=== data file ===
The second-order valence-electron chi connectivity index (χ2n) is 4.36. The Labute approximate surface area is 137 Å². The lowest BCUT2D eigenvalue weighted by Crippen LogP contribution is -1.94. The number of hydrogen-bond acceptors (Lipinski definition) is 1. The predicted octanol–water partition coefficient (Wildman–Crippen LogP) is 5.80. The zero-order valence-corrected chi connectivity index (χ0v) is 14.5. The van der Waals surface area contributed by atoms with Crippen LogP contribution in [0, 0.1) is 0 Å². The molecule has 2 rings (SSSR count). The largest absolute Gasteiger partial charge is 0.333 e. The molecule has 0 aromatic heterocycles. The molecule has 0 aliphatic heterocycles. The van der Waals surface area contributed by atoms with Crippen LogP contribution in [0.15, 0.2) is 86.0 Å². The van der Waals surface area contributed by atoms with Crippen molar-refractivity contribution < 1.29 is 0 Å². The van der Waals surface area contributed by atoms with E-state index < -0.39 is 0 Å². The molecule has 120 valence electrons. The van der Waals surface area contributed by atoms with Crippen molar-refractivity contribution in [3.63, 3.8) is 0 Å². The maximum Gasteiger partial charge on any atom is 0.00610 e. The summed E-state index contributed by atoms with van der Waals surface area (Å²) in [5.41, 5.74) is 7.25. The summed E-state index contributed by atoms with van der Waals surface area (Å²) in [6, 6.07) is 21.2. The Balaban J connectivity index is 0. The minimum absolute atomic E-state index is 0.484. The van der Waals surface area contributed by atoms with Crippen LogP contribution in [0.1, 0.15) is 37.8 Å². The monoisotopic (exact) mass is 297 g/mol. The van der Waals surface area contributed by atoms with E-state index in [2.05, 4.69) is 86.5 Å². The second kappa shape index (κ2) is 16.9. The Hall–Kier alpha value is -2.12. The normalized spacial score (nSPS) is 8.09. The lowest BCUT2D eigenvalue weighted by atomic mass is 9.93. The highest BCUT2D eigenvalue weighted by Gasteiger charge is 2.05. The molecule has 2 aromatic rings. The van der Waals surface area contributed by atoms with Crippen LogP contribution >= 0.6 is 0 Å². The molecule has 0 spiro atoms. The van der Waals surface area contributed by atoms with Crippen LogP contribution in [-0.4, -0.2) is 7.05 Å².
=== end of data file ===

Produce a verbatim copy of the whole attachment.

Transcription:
The second-order valence-electron chi connectivity index (χ2n) is 4.36. The Labute approximate surface area is 137 Å². The lowest BCUT2D eigenvalue weighted by Crippen LogP contribution is -1.94. The number of hydrogen-bond acceptors (Lipinski definition) is 1. The predicted octanol–water partition coefficient (Wildman–Crippen LogP) is 5.80. The zero-order valence-corrected chi connectivity index (χ0v) is 14.5. The van der Waals surface area contributed by atoms with Crippen LogP contribution in [0, 0.1) is 0 Å². The molecule has 2 rings (SSSR count). The largest absolute Gasteiger partial charge is 0.333 e. The molecule has 0 aromatic heterocycles. The molecule has 0 aliphatic heterocycles. The van der Waals surface area contributed by atoms with Crippen LogP contribution in [0.15, 0.2) is 86.0 Å². The van der Waals surface area contributed by atoms with Crippen molar-refractivity contribution < 1.29 is 0 Å². The van der Waals surface area contributed by atoms with E-state index < -0.39 is 0 Å². The molecule has 120 valence electrons. The van der Waals surface area contributed by atoms with Crippen molar-refractivity contribution in [3.63, 3.8) is 0 Å². The maximum Gasteiger partial charge on any atom is 0.00610 e. The summed E-state index contributed by atoms with van der Waals surface area (Å²) in [5.41, 5.74) is 7.25. The summed E-state index contributed by atoms with van der Waals surface area (Å²) in [6, 6.07) is 21.2. The Balaban J connectivity index is 0. The minimum absolute atomic E-state index is 0.484. The van der Waals surface area contributed by atoms with Crippen LogP contribution in [0.1, 0.15) is 37.8 Å². The monoisotopic (exact) mass is 297 g/mol. The van der Waals surface area contributed by atoms with E-state index in [2.05, 4.69) is 86.5 Å². The second kappa shape index (κ2) is 16.9. The Hall–Kier alpha value is -2.12. The normalized spacial score (nSPS) is 8.09. The lowest BCUT2D eigenvalue weighted by atomic mass is 9.93. The highest BCUT2D eigenvalue weighted by Gasteiger charge is 2.05. The molecule has 2 aromatic rings. The van der Waals surface area contributed by atoms with Crippen LogP contribution >= 0.6 is 0 Å². The molecule has 0 spiro atoms. The van der Waals surface area contributed by atoms with Crippen LogP contribution in [-0.4, -0.2) is 7.05 Å².